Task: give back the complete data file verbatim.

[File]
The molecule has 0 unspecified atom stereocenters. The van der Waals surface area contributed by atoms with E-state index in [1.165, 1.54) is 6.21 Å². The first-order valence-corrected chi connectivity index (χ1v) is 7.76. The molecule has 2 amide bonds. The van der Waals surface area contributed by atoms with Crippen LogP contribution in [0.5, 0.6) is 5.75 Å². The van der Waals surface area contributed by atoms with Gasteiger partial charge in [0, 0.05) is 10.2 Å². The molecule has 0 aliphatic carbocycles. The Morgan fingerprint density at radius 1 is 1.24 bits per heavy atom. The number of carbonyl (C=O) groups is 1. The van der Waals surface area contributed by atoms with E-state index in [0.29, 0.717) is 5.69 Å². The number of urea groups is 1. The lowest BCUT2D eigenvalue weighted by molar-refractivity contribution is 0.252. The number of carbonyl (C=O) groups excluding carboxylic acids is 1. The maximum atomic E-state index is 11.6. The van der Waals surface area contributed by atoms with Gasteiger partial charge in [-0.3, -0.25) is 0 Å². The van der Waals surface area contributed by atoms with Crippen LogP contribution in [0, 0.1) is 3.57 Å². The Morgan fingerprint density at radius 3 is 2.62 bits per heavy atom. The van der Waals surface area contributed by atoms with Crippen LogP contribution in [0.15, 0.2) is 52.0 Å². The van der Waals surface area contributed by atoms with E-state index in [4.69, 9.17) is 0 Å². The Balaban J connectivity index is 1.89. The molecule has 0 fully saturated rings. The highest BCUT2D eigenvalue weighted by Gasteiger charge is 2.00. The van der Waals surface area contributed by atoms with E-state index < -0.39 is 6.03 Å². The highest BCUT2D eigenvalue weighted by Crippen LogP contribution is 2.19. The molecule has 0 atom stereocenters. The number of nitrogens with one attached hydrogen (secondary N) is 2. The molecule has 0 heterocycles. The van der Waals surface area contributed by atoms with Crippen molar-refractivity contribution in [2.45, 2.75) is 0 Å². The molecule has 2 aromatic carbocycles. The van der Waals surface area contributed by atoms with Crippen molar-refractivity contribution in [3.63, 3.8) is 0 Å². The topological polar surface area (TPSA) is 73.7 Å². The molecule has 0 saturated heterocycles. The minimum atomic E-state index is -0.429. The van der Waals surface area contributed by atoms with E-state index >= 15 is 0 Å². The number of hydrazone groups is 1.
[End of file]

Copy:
The molecule has 0 unspecified atom stereocenters. The van der Waals surface area contributed by atoms with E-state index in [1.165, 1.54) is 6.21 Å². The first-order valence-corrected chi connectivity index (χ1v) is 7.76. The molecule has 2 amide bonds. The van der Waals surface area contributed by atoms with Crippen LogP contribution in [0.5, 0.6) is 5.75 Å². The van der Waals surface area contributed by atoms with Gasteiger partial charge in [0, 0.05) is 10.2 Å². The molecule has 0 aliphatic carbocycles. The Morgan fingerprint density at radius 1 is 1.24 bits per heavy atom. The number of carbonyl (C=O) groups is 1. The van der Waals surface area contributed by atoms with E-state index in [0.29, 0.717) is 5.69 Å². The number of urea groups is 1. The lowest BCUT2D eigenvalue weighted by molar-refractivity contribution is 0.252. The number of carbonyl (C=O) groups excluding carboxylic acids is 1. The maximum atomic E-state index is 11.6. The van der Waals surface area contributed by atoms with Gasteiger partial charge in [-0.3, -0.25) is 0 Å². The van der Waals surface area contributed by atoms with Crippen LogP contribution in [0, 0.1) is 3.57 Å². The Morgan fingerprint density at radius 3 is 2.62 bits per heavy atom. The van der Waals surface area contributed by atoms with Crippen LogP contribution in [0.15, 0.2) is 52.0 Å². The van der Waals surface area contributed by atoms with E-state index in [4.69, 9.17) is 0 Å². The Balaban J connectivity index is 1.89. The molecule has 0 fully saturated rings. The highest BCUT2D eigenvalue weighted by Gasteiger charge is 2.00. The van der Waals surface area contributed by atoms with E-state index < -0.39 is 6.03 Å². The highest BCUT2D eigenvalue weighted by Crippen LogP contribution is 2.19. The molecule has 0 atom stereocenters. The number of nitrogens with one attached hydrogen (secondary N) is 2. The molecule has 0 heterocycles. The van der Waals surface area contributed by atoms with Crippen molar-refractivity contribution in [2.45, 2.75) is 0 Å². The molecule has 2 aromatic carbocycles. The van der Waals surface area contributed by atoms with Crippen molar-refractivity contribution in [3.63, 3.8) is 0 Å². The topological polar surface area (TPSA) is 73.7 Å². The molecule has 0 saturated heterocycles. The minimum atomic E-state index is -0.429. The van der Waals surface area contributed by atoms with E-state index >= 15 is 0 Å². The number of hydrazone groups is 1.